The last rally Vázquez held before the election, in Montevideo in October of 2004, attracted several hundred thousand people. On October 31, Vázquez won the presidency with 51 percent of the vote. His next closest rival, from a center-right party, won 34 percent, while the ruling centrist party candidate won only 10 percent. The Broad Front also won majorities in both houses of the congress. His victory shattered the two-party system that had dominated Uruguay for 150 years.
With his inauguration in March of 2005, the New York Times noted, three-quarters of South America's 355 million people were governed by left-wing leaders, from Argentina to Brazil to Venezuela. In general, these leaders rejected the region's free-market reforms of the 1990s (known as the Washington Consensus because the United States promoted them so heavily) as failing to address the continent's serious problems with poverty. However, most of the leaders are also pragmatists that, unlike previous generations of South American leftists, practice financial restraint and remain hospitable to foreign investors.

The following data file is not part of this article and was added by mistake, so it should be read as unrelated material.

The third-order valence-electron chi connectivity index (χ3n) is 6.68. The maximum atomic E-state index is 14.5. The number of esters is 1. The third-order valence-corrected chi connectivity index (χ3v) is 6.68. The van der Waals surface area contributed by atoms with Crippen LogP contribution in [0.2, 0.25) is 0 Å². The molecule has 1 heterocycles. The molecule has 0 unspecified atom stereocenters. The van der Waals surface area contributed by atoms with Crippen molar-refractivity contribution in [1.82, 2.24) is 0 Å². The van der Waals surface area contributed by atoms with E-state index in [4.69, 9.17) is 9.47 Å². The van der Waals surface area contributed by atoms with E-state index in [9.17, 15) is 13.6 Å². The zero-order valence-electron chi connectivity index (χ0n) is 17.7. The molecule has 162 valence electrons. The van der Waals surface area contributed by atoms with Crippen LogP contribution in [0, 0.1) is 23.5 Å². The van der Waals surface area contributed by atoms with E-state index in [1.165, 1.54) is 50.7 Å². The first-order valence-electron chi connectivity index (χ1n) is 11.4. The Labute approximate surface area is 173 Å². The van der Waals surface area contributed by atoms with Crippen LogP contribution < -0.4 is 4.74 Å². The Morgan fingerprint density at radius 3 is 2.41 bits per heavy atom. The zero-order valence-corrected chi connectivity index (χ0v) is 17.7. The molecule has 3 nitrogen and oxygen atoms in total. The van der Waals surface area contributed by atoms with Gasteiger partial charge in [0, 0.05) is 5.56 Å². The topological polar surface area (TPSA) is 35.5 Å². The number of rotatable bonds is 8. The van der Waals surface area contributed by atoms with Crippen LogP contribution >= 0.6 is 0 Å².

Hundreds of thousands of people, waving Uruguayan flags or banners with the colors of the Broad Front coalition, celebrated Vázquez' inauguration in the streets pof Montevideo. "We promised change, and we will make changes, starting with the government itself, in its attitudes and its actions," Vázquez said in his inaugural address (as quoted by Rohter in the New York Times). He said he would immediately create economic policies "to the benefit of those who need them to achieve a life with dignity." He also promised an "independent foreign policy," and insisted, "We will tolerate no outside interference in our internal affairs," signs that Uruguay would distance itself somewhat from the United States and negotiate forcefully with its foreign creditors, such as the International Monetary Fund.